Why do we love knowing the pain that comes?I pondered this as I listened and felt the ache of a broken-hearted friend.

I remember pondering this in middle school. Twelve and besotted. A girl with curls and a mean spike. One that parts jerseys on the other side of the net.


She had a kernel dimple on the corner of her mouth. I loved her. Wrote her poems and letters that she returned to me in a pile tied with twine. Letters I wrote in my best English, having absorbed Harlequin language. Might have plagiarized from my mom’s dog-eared collection. How could she just return them, careless, like an overdue library book? I did not comprehend. She never said why. Just left me crying in the hallway. My friends rushing around like a curtain.

We’d all been suckered by seventh graders.

Then in high school a few times more. Hash tags on my arms still visible. (I love too much I love too much)

It’s like a high on a rollercoaster. You scream and scream with your gut in your mouth; then, get back in line. Can I fix how I feel? Is there a pill to stem chest pains caused by an unknown biological agent. It’s like a drug I didn’t have to take.

I tell my friend that everything is going to be alright, but that it’ll get worse before it gets better. The stakes are higher when you’re older. Sell the house? Split the kids? Which friends should who take? How about health insurance?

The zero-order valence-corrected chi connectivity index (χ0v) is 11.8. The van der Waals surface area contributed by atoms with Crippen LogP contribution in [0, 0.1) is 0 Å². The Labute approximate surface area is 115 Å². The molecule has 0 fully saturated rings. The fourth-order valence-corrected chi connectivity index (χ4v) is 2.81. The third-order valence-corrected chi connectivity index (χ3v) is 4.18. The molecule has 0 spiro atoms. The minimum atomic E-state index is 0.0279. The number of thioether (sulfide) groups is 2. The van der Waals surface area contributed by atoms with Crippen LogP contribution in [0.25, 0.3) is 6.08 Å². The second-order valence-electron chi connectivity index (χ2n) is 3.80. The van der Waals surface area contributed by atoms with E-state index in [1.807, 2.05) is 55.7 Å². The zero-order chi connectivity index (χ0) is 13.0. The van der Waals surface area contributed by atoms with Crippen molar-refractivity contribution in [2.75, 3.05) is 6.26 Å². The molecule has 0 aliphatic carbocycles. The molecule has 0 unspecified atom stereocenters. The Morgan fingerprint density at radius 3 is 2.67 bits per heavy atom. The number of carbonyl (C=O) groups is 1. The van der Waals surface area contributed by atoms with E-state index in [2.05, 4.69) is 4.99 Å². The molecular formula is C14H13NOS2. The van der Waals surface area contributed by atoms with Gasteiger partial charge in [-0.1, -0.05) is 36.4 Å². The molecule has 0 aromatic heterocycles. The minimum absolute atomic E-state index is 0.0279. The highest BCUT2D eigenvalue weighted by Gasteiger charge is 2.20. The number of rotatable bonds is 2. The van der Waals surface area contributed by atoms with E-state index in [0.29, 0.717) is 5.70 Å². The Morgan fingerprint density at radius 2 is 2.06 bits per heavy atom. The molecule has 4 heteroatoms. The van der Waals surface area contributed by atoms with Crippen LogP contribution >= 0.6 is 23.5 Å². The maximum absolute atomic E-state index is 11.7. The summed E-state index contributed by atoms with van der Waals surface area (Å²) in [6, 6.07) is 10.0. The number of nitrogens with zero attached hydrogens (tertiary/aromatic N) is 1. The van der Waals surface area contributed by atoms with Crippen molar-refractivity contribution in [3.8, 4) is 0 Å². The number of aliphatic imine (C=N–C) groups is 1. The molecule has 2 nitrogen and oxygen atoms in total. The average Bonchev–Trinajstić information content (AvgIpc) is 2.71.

Much messier than a pile of unwanted love letters.

About filinthegap

Lani T. Montreal is an educator, writer, performer, and community activist. Her writings have been published and produced in Canada, the U.S., the Philippines and in cyberspace. Among her plays are: Nanay, Panther in the Sky, Gift of Tongue, Looking for Darna, Alien Citizen, Grandmother and I, and her most-toured comedy drama about gender and immigration, titled Sister OutLaw. She is the recipient of the 2016 3Arts Djerassi Residency Fellowship for Playwriting, 2009 3Arts Ragdale Residency Fellowship, the 2001 Samuel Ostrowsky Award for her memoir “Summer Rain,” and was finalist for the 1995 JVO Philippine Award for Excellence in Journalism for her environmental expose “Poison in the River.” Lani holds an MFA in Creative Writing from Roosevelt University. She teaches writing at Malcolm X College, one of the City Colleges of Chicago and writes a blog called “Fil-in-the-gap”. ( She lives (and loves) in Albany Park, Chicago with her multi-species, multi-cultural family.
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